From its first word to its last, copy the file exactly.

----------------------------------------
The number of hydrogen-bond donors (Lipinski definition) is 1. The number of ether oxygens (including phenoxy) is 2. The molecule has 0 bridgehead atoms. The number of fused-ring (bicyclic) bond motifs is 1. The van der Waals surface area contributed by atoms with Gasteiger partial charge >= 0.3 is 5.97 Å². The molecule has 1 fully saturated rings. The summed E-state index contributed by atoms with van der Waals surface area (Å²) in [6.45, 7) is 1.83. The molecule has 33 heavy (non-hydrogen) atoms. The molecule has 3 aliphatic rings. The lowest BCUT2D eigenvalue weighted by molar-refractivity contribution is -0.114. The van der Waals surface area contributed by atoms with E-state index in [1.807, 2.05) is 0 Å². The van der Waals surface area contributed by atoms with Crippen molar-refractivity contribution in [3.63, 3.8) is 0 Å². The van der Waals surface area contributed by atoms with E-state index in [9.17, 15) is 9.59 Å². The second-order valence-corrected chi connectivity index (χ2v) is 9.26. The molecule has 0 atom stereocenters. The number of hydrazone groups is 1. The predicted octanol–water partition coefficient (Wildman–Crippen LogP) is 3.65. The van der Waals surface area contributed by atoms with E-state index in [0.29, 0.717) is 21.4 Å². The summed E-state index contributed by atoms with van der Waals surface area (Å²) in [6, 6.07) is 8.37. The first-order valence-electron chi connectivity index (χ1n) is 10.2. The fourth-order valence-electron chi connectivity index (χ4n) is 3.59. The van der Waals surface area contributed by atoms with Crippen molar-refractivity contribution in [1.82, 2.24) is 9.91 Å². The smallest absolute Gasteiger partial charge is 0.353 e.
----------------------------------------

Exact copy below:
The number of hydrogen-bond donors (Lipinski definition) is 1. The number of ether oxygens (including phenoxy) is 2. The molecule has 0 bridgehead atoms. The number of fused-ring (bicyclic) bond motifs is 1. The van der Waals surface area contributed by atoms with Gasteiger partial charge >= 0.3 is 5.97 Å². The molecule has 1 fully saturated rings. The summed E-state index contributed by atoms with van der Waals surface area (Å²) in [6.45, 7) is 1.83. The molecule has 33 heavy (non-hydrogen) atoms. The molecule has 3 aliphatic rings. The lowest BCUT2D eigenvalue weighted by molar-refractivity contribution is -0.114. The van der Waals surface area contributed by atoms with E-state index in [1.807, 2.05) is 0 Å². The van der Waals surface area contributed by atoms with Crippen molar-refractivity contribution in [3.63, 3.8) is 0 Å². The van der Waals surface area contributed by atoms with E-state index in [9.17, 15) is 9.59 Å². The second-order valence-corrected chi connectivity index (χ2v) is 9.26. The molecule has 0 atom stereocenters. The number of hydrazone groups is 1. The predicted octanol–water partition coefficient (Wildman–Crippen LogP) is 3.65. The van der Waals surface area contributed by atoms with E-state index in [0.29, 0.717) is 21.4 Å². The summed E-state index contributed by atoms with van der Waals surface area (Å²) in [6, 6.07) is 8.37. The first-order valence-electron chi connectivity index (χ1n) is 10.2. The fourth-order valence-electron chi connectivity index (χ4n) is 3.59. The van der Waals surface area contributed by atoms with Crippen molar-refractivity contribution in [1.82, 2.24) is 9.91 Å². The smallest absolute Gasteiger partial charge is 0.353 e.